Ontogeny and Cross-species Comparison of Pathways Involved in Drug Absorption, Distribution, Metabolism, and Excretion in Neonates (Review): Kidney
SourceDrug Metabolism and Disposition, 48, 5, (2020), pp. 353-367
Article / Letter to the editor
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Drug Metabolism and Disposition
SubjectRadboudumc 11: Renal disorders RIMLS: Radboud Institute for Molecular Life Sciences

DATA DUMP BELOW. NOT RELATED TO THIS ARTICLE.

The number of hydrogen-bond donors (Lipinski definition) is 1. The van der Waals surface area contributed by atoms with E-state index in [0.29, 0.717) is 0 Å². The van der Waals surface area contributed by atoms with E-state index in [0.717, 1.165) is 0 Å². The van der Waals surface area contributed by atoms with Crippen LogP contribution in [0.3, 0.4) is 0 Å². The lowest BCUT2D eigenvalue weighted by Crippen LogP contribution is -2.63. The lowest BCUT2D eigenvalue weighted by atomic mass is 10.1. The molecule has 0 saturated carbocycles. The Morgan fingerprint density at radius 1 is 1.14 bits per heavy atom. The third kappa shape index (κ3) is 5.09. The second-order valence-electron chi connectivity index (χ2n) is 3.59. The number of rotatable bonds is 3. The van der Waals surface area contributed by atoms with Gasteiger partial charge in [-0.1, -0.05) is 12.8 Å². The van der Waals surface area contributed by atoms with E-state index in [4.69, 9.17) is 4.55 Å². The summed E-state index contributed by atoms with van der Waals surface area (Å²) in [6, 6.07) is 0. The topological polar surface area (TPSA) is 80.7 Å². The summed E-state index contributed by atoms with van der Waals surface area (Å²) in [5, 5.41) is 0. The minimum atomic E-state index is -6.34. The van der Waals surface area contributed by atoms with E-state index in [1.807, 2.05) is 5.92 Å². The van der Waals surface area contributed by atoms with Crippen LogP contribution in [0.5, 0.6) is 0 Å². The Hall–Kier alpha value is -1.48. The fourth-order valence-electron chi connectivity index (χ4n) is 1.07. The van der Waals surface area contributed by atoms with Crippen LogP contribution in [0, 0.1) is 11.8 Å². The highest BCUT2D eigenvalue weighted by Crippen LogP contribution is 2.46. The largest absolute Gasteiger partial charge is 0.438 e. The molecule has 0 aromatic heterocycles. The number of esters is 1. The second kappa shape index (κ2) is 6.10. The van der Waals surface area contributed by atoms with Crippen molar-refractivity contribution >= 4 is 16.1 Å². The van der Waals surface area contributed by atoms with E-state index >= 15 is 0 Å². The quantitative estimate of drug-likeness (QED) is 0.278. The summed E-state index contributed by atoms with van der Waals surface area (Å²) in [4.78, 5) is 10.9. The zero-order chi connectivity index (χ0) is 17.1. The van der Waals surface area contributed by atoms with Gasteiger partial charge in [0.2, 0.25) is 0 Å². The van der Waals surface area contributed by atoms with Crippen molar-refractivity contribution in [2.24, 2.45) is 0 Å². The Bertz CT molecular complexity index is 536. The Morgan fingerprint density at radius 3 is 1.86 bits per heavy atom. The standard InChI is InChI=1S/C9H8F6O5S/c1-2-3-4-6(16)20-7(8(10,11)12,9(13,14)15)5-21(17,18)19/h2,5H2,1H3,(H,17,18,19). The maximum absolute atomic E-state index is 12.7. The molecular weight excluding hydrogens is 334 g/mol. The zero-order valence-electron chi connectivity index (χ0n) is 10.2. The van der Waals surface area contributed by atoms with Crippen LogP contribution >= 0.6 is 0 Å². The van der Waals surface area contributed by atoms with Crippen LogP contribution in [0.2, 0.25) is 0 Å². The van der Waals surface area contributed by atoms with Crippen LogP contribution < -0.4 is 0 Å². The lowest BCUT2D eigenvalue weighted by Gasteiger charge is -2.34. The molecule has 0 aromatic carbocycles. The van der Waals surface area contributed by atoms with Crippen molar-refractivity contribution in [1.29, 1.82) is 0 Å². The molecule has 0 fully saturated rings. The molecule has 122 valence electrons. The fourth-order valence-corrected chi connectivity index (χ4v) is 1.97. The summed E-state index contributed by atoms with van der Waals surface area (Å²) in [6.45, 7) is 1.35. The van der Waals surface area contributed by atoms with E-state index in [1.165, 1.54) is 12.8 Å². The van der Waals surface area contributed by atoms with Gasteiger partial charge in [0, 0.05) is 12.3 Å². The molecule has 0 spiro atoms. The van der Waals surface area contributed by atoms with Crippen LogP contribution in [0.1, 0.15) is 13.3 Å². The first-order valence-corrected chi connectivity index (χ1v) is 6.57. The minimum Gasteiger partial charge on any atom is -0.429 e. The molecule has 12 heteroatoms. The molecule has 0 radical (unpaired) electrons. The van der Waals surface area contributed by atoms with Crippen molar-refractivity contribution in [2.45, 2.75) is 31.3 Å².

The kidneys play an important role in many processes, including urine formation, water conservation, acid-base equilibrium, and elimination of waste. The anatomic and functional development of the kidney has different maturation time points in humans versus animals, with critical differences between species in maturation before and after birth. Absorption, distribution, metabolism, and excretion (ADME) of drugs vary depending on age and maturation, which will lead to differences in toxicity and efficacy. When neonate/juvenile laboratory animal studies are designed, a thorough knowledge of the differences in kidney development between newborns/children and laboratory animals is essential. The human and laboratory animal data must be combined to obtain a more complete picture of the development in the kidneys around the neonatal period and the complexity of ADME in newborns and children. This review examines the ontogeny and cross-species differences in ADME processes in the developing kidney in preterm and term laboratory animals and children. It provides an overview of insights into ADME functionality in the kidney by identifying what is currently known and which gaps still exist. Currently important renal function properties such as glomerular filtration rate, renal blood flow, and ability to concentrate are generally well known, while detailed knowledge about transporter and metabolism maturation is growing but is still lacking. Preclinical data in those properties is limited to rodents and generally covers only the expression levels of transporter or enzyme-encoding genes. More knowledge on a functional level is needed to predict the kinetics and toxicity in neonate/juvenile toxicity and efficacy studies. SIGNIFICANCE STATEMENT: This review provides insight in cross-species developmental differences of absorption, distribution, metabolism, and excretion properties in the kidney, which should be considered in neonate/juvenile study interpretation, hypotheses generation, and experimental design.
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